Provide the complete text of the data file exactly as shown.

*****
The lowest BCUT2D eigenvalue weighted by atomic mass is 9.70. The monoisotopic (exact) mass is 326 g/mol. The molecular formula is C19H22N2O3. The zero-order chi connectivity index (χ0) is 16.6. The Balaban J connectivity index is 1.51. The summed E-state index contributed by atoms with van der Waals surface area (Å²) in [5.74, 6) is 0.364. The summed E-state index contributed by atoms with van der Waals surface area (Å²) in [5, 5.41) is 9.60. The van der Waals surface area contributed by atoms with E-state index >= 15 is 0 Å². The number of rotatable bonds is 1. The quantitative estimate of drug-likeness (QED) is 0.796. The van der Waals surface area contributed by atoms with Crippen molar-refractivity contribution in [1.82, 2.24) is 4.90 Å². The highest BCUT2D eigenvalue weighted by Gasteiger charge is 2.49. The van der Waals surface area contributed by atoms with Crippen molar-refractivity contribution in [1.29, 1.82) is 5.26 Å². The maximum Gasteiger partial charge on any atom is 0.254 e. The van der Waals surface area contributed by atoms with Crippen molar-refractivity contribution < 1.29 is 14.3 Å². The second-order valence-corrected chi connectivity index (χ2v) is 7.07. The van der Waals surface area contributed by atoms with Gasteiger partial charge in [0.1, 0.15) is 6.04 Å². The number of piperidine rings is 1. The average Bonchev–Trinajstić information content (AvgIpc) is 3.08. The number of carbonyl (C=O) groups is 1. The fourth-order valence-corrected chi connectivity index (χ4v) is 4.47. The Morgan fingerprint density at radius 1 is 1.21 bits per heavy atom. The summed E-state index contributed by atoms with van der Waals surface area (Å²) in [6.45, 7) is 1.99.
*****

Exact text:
The lowest BCUT2D eigenvalue weighted by atomic mass is 9.70. The monoisotopic (exact) mass is 326 g/mol. The molecular formula is C19H22N2O3. The zero-order chi connectivity index (χ0) is 16.6. The Balaban J connectivity index is 1.51. The summed E-state index contributed by atoms with van der Waals surface area (Å²) in [5.74, 6) is 0.364. The summed E-state index contributed by atoms with van der Waals surface area (Å²) in [5, 5.41) is 9.60. The van der Waals surface area contributed by atoms with E-state index >= 15 is 0 Å². The number of rotatable bonds is 1. The quantitative estimate of drug-likeness (QED) is 0.796. The van der Waals surface area contributed by atoms with Crippen molar-refractivity contribution in [1.82, 2.24) is 4.90 Å². The highest BCUT2D eigenvalue weighted by Gasteiger charge is 2.49. The van der Waals surface area contributed by atoms with Crippen molar-refractivity contribution in [1.29, 1.82) is 5.26 Å². The maximum Gasteiger partial charge on any atom is 0.254 e. The van der Waals surface area contributed by atoms with Crippen molar-refractivity contribution < 1.29 is 14.3 Å². The second-order valence-corrected chi connectivity index (χ2v) is 7.07. The van der Waals surface area contributed by atoms with Gasteiger partial charge in [0.1, 0.15) is 6.04 Å². The number of piperidine rings is 1. The average Bonchev–Trinajstić information content (AvgIpc) is 3.08. The number of carbonyl (C=O) groups is 1. The fourth-order valence-corrected chi connectivity index (χ4v) is 4.47. The Morgan fingerprint density at radius 1 is 1.21 bits per heavy atom. The summed E-state index contributed by atoms with van der Waals surface area (Å²) in [6.45, 7) is 1.99.